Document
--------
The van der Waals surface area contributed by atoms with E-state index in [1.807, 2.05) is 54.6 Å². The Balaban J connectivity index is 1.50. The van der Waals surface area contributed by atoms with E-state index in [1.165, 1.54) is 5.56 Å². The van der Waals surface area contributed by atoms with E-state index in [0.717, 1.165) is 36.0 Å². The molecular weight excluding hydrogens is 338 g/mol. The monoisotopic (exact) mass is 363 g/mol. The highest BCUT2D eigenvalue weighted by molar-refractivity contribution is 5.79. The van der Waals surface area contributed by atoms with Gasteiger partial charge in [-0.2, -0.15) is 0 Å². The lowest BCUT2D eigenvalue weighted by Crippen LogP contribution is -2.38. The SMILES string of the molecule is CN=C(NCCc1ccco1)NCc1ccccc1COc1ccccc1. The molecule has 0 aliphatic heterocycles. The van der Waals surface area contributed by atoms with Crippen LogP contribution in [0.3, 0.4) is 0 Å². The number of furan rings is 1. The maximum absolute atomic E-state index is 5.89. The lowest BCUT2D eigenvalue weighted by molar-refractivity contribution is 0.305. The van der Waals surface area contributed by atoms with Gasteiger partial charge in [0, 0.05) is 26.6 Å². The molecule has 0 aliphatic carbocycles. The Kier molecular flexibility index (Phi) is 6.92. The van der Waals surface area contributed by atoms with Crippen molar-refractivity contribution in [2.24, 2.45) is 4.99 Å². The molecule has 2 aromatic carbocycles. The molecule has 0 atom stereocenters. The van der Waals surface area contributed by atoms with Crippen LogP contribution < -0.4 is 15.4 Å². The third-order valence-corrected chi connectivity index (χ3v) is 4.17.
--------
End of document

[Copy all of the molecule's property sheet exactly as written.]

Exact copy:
The van der Waals surface area contributed by atoms with E-state index in [1.807, 2.05) is 54.6 Å². The Balaban J connectivity index is 1.50. The van der Waals surface area contributed by atoms with E-state index in [1.165, 1.54) is 5.56 Å². The van der Waals surface area contributed by atoms with E-state index in [0.717, 1.165) is 36.0 Å². The molecular weight excluding hydrogens is 338 g/mol. The monoisotopic (exact) mass is 363 g/mol. The highest BCUT2D eigenvalue weighted by molar-refractivity contribution is 5.79. The van der Waals surface area contributed by atoms with Gasteiger partial charge in [-0.2, -0.15) is 0 Å². The lowest BCUT2D eigenvalue weighted by Crippen LogP contribution is -2.38. The SMILES string of the molecule is CN=C(NCCc1ccco1)NCc1ccccc1COc1ccccc1. The molecule has 0 aliphatic heterocycles. The van der Waals surface area contributed by atoms with Crippen LogP contribution in [0.3, 0.4) is 0 Å². The number of furan rings is 1. The maximum absolute atomic E-state index is 5.89. The lowest BCUT2D eigenvalue weighted by molar-refractivity contribution is 0.305. The van der Waals surface area contributed by atoms with Gasteiger partial charge in [0, 0.05) is 26.6 Å². The molecule has 0 aliphatic carbocycles. The Kier molecular flexibility index (Phi) is 6.92. The van der Waals surface area contributed by atoms with Crippen molar-refractivity contribution in [2.24, 2.45) is 4.99 Å². The molecule has 2 aromatic carbocycles. The molecule has 0 atom stereocenters. The van der Waals surface area contributed by atoms with Crippen LogP contribution < -0.4 is 15.4 Å². The third-order valence-corrected chi connectivity index (χ3v) is 4.17.